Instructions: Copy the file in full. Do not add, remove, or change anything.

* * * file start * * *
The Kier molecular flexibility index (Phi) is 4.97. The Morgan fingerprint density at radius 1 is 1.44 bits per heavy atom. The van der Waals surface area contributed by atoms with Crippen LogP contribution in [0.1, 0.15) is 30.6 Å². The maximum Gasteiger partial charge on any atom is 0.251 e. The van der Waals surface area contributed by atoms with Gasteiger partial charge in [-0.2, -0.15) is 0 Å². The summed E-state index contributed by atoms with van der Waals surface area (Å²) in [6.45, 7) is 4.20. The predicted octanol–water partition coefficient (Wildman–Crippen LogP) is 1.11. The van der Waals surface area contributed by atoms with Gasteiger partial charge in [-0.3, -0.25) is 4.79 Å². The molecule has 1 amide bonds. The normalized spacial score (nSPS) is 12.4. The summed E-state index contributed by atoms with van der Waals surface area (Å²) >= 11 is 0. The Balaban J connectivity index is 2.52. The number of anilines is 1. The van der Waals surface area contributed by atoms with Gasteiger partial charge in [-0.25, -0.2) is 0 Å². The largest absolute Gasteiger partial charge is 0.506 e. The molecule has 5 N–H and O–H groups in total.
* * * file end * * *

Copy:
The Kier molecular flexibility index (Phi) is 4.97. The Morgan fingerprint density at radius 1 is 1.44 bits per heavy atom. The van der Waals surface area contributed by atoms with Crippen LogP contribution in [0.1, 0.15) is 30.6 Å². The maximum Gasteiger partial charge on any atom is 0.251 e. The van der Waals surface area contributed by atoms with Gasteiger partial charge in [-0.2, -0.15) is 0 Å². The summed E-state index contributed by atoms with van der Waals surface area (Å²) in [6.45, 7) is 4.20. The predicted octanol–water partition coefficient (Wildman–Crippen LogP) is 1.11. The van der Waals surface area contributed by atoms with Gasteiger partial charge in [-0.3, -0.25) is 4.79 Å². The molecule has 1 amide bonds. The normalized spacial score (nSPS) is 12.4. The summed E-state index contributed by atoms with van der Waals surface area (Å²) >= 11 is 0. The Balaban J connectivity index is 2.52. The number of anilines is 1. The van der Waals surface area contributed by atoms with Gasteiger partial charge in [-0.25, -0.2) is 0 Å². The largest absolute Gasteiger partial charge is 0.506 e. The molecule has 5 N–H and O–H groups in total.